Spotify acquires audio detection startup Sonalytic

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Streaming music service Spotify announced this morning it has acquired a company called Sonalytic, makers of an audio detection technology that can identify songs, mixed content and audio clips, as well as track copyright-protected material, and aid in music discovery. These features line up with services that Spotify offers, making Sonalytic a natural fit for the company.

Deal terms were not revealed.

Spotify didn’t provide much detail on its plans for integrating Sonalytic with its service, only saying that its audio detection feature will be used to do things like improve personalized playlists and match songs with compositions to improve its publishing data system. The company also teased that users can “stay tuned” for new products that will come to market, thanks to Sonalytic’s help.

London-based Sonalytic, founded last summer, was not a consumer-facing business, but rather offered both a web-based interface for low-volume customers of its technology, as well as an API for larger customers.

It explains on its website that it had developed a next-gen approach to audio identification that’s “robust to changes in pitch and tempo, the addition of background noise, distortion, filtering, compression, looping, EQing and much more.” In other words, a better Shazam.

Even with small sample clips as short as one second in length, its technology is capable of identifying the track — whether chord or vocal, its website claims. And it can be used to identify not just songs, but also musical stems found within derivative works.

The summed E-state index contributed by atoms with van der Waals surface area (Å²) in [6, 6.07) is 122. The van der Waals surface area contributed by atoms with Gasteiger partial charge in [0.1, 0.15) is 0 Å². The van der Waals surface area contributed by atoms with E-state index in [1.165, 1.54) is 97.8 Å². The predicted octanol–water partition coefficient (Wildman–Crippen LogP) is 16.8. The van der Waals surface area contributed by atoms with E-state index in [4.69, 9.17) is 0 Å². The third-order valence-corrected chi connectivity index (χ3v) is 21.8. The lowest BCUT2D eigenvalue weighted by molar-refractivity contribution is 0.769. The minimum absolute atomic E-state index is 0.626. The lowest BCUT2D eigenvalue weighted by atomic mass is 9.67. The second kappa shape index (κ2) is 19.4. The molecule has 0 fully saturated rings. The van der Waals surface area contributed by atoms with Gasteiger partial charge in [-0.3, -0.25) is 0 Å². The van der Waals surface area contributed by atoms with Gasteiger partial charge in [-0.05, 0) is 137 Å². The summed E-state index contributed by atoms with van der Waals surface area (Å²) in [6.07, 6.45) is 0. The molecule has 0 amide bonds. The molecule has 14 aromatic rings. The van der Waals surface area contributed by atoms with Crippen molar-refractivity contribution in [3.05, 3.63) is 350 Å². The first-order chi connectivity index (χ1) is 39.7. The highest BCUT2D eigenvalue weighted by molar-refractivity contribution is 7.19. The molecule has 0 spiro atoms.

That latter feature — finding stems and derivatives — could help Spotify in its music recommendation service, as it would be able to connect different songs that share similar sounds, perhaps.

Meanwhile, the monitoring technology could come into play on Spotify as part of its larger analytics suite for artists, publishers and labels. Sonalytic is able to track the use of material and users’ related listening habits. It even developed technology for use at real-world events, like concerts, which could offer “Now Playing” information to users. (Oh, please, build this one, Spotify).

The company had also developed machine learning-based music recommendation technology that can help find music you like based on user feedback, context (workout, road trips, etc.), and the listening habits of the wider world.

Personalization like this is becoming a key competitive area for music streaming startups, as the better the apps are at making good recommendations of new or undiscovered tracks, the more likely it is that users will return. Spotify has done well in this space, with its “Discover Weekly” and “Daily Mix” playlists, which Apple Music later copied.

But despite competition, Spotify continues to grow. The company recently hit a new milestone of 50 million paying subscribers. Apple Music had announced 20 million in December, for comparison’s sake.

Sonalytic’s founding team consists of Martin Gould, CEO, and Thomas Walther, CTO, according to the company’s AngelList profile. John Atherton is listed on LinkedIn as a Director, as is Benjamin Yarwood, on a business listing website.